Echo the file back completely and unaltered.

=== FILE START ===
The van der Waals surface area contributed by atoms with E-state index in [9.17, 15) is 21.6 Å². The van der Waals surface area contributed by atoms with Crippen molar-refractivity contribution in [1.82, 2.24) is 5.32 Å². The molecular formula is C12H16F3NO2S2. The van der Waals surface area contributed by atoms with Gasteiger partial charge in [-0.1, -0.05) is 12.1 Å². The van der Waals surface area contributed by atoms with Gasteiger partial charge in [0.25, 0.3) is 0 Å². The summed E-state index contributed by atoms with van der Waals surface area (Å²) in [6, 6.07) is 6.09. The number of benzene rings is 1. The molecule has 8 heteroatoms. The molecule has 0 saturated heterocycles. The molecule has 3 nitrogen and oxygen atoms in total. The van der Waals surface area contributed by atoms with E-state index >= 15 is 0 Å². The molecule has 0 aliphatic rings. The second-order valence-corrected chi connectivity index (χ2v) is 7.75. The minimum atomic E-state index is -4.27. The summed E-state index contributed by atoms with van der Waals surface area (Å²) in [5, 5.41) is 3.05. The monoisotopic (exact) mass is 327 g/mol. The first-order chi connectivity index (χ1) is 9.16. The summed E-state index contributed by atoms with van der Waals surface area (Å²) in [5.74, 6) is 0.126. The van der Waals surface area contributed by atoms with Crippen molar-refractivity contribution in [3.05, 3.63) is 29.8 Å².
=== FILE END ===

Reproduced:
The van der Waals surface area contributed by atoms with E-state index in [9.17, 15) is 21.6 Å². The van der Waals surface area contributed by atoms with Crippen molar-refractivity contribution in [1.82, 2.24) is 5.32 Å². The molecular formula is C12H16F3NO2S2. The van der Waals surface area contributed by atoms with Gasteiger partial charge in [-0.1, -0.05) is 12.1 Å². The van der Waals surface area contributed by atoms with Gasteiger partial charge in [0.25, 0.3) is 0 Å². The summed E-state index contributed by atoms with van der Waals surface area (Å²) in [6, 6.07) is 6.09. The number of benzene rings is 1. The molecule has 8 heteroatoms. The molecule has 0 saturated heterocycles. The molecule has 3 nitrogen and oxygen atoms in total. The van der Waals surface area contributed by atoms with E-state index >= 15 is 0 Å². The molecule has 0 aliphatic rings. The second-order valence-corrected chi connectivity index (χ2v) is 7.75. The minimum atomic E-state index is -4.27. The summed E-state index contributed by atoms with van der Waals surface area (Å²) in [5, 5.41) is 3.05. The monoisotopic (exact) mass is 327 g/mol. The first-order chi connectivity index (χ1) is 9.16. The summed E-state index contributed by atoms with van der Waals surface area (Å²) in [5.74, 6) is 0.126. The van der Waals surface area contributed by atoms with Crippen molar-refractivity contribution in [3.05, 3.63) is 29.8 Å².